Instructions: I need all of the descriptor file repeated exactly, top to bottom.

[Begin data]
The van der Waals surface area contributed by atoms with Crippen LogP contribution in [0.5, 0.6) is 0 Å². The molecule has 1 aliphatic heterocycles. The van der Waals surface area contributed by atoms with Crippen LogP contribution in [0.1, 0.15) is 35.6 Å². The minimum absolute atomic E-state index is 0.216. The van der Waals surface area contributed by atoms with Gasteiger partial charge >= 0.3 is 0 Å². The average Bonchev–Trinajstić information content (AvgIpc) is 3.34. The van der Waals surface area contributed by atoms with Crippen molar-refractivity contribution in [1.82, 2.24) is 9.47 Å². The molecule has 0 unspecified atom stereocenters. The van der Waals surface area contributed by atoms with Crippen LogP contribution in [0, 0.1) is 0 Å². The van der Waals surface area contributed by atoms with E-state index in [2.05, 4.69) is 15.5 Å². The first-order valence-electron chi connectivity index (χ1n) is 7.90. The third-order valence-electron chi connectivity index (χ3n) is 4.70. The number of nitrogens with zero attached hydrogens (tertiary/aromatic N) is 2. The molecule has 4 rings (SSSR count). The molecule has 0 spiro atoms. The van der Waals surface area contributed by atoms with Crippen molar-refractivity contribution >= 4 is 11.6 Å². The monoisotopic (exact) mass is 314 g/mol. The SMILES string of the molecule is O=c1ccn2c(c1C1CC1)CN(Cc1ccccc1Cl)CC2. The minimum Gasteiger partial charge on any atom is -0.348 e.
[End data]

The van der Waals surface area contributed by atoms with Crippen LogP contribution in [0.5, 0.6) is 0 Å². The molecule has 1 aliphatic heterocycles. The van der Waals surface area contributed by atoms with Crippen LogP contribution in [0.1, 0.15) is 35.6 Å². The minimum absolute atomic E-state index is 0.216. The van der Waals surface area contributed by atoms with Gasteiger partial charge >= 0.3 is 0 Å². The average Bonchev–Trinajstić information content (AvgIpc) is 3.34. The van der Waals surface area contributed by atoms with Crippen molar-refractivity contribution in [1.82, 2.24) is 9.47 Å². The molecule has 0 unspecified atom stereocenters. The van der Waals surface area contributed by atoms with Crippen LogP contribution in [0, 0.1) is 0 Å². The van der Waals surface area contributed by atoms with E-state index in [2.05, 4.69) is 15.5 Å². The first-order valence-electron chi connectivity index (χ1n) is 7.90. The third-order valence-electron chi connectivity index (χ3n) is 4.70. The number of nitrogens with zero attached hydrogens (tertiary/aromatic N) is 2. The molecule has 4 rings (SSSR count). The molecule has 0 spiro atoms. The van der Waals surface area contributed by atoms with Crippen molar-refractivity contribution >= 4 is 11.6 Å². The monoisotopic (exact) mass is 314 g/mol. The SMILES string of the molecule is O=c1ccn2c(c1C1CC1)CN(Cc1ccccc1Cl)CC2. The minimum Gasteiger partial charge on any atom is -0.348 e.